I cannot tolerate wheat,oat,barley anymore but can eat spelt and kamut. I have a VERY long list of allergies. As time as passed it has increased. I now do a 3 day rotation. I have to eat about 8 times a day so I am repeating the grain of the day often. Unfortunately single grain products with spelt or kamut are getting harder to find. Pacific Bakery is out of business and EWRON no longer makes Kamut Flakes. Arrowhead does but has rice in there. I need single grain foods with only salt. I am allergic to oils, nuts and seeds, yeast, fish,poultry and everything I use to eat a lot of. I recently gained a few but still at about 81lbs so can’t afford to limit calories. Any products out there you know of? I did see Suzie has these grains in Cakes similar to rice cakes. Have to find them somewhere. I cannot buy a whole case because of my rotation and risk of having to stop eating them.

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18 Allergy Guy September 3, 2012 at 12:44

You could buy just the whole grain and mill your own flour with a Vitamix (see sidebar). That way you get super-fresh flour, you can buy limited amounts of what you need and the whole grain keeps longer anyhow.

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19 JDfromAZ September 3, 2012 at 12:57

Yes thank you. I know that is ideal but due to my health and time pressures I need easy as possible. I am now making tortillas from organic whole grain flours, Arrowhead and Bob’s Red Mill. My husband use to help and he recently passed so I have the whole property and pool to take care of.
I have a meat grinder and rarely use it anymore. Fortunately I have a great butcher at a local health market. I do make homemade frozen yogurt. Breads will be more fun in winter, not so much when 115 outside in AZ! Thanks!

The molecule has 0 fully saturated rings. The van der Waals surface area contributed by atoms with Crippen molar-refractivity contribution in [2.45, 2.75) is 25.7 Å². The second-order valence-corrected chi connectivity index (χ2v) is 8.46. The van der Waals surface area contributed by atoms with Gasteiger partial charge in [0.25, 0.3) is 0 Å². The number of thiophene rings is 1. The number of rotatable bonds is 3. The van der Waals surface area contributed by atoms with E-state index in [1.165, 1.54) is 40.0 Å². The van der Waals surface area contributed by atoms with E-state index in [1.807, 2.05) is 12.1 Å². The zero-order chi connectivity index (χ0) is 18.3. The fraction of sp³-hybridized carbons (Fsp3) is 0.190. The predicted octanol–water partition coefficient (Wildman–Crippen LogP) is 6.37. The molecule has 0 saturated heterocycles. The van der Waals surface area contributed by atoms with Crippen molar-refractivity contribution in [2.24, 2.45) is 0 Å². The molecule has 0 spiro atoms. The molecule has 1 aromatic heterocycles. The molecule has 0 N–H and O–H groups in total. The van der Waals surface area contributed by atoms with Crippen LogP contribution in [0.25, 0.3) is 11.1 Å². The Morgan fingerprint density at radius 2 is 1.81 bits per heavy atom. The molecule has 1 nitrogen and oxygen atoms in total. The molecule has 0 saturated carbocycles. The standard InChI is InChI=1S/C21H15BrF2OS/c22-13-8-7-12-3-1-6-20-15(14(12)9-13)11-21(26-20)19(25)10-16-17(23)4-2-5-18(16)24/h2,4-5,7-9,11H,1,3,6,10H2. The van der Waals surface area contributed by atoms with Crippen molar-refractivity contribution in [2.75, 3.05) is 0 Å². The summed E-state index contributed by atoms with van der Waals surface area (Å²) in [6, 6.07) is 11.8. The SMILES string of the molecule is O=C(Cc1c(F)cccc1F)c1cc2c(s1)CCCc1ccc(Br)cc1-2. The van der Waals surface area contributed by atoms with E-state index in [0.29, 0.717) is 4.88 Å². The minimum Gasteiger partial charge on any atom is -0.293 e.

20 milkman October 13, 2011 at 07:10

i tryed Kamut last night, and it still had the same effect as wheat, so goodluck on finding what works for you

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21 Tessy girl July 18, 2011 at 02:06

I cannot have wheat at all, on a FODMAP diet for life, but the kamut bread is fine for me…

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22 Allergy Guy July 20, 2011 at 11:54

Some people with a wheat allergy can tolerate kamut, and I’m glad you’re one of them! Luck for you, you’re not celiac.

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23 Avery November 18, 2010 at 07:20

anyone know the amount of gluten in Kamut compared to commodity wheat? i eat puffed kamut cereal for breakfast with pea protein powder, i am not gluten-intolerant as far as i know or have wheat allergies but i am interested in limiting my gluten intake as i don’t see it as natural (many varieties nowadays have a much higher amount of gluten than originally– possibly because it might make the crops more cold-hardy). i do not wish to eliminate grains entirely as i am a soy & corn-free vegan as i love grains, i just want to avoid crops that have been changed “too much”.

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24 Allergy Guy November 18, 2010 at 13:41

Hi Avery,

Kamut is an “ancient grain” meaning it has not been modified, that is why it is different from other forms of wheat.

Given that you do not have problems with gluten and your criteria for to avoid crops that have been changed “too much”, you should be safe with kamut.

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25 Susan Hepp August 23, 2010 at 04:01

Hello… I am allergic to wheat, but not gluten.
(I have irritable bowel syndrome, as well) I can eat both spelt and kamut, but I find the kamut to be ABSOLUTELY WONDERFUL on my system!!

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26 Allergy Guy August 23, 2010 at 11:48

Lucky you, Susan!

Some people with a wheat allergy can eat spelt and kamut. The majority of people who can’t eat wheat are celiac and must avoid gluten and therefor spelt and kamut. Glad you have more latitude.

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27 Ver December 2, 2011 at 11:15

Same here. I have been eating Kamut for a while and I feel fine. I like Kamut and overall it feels healthier. I don’t get bloated or sleepy and the crackers are just delicious with tomatoes, goats cheese and mint

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28 Jessica August 17, 2010 at 16:25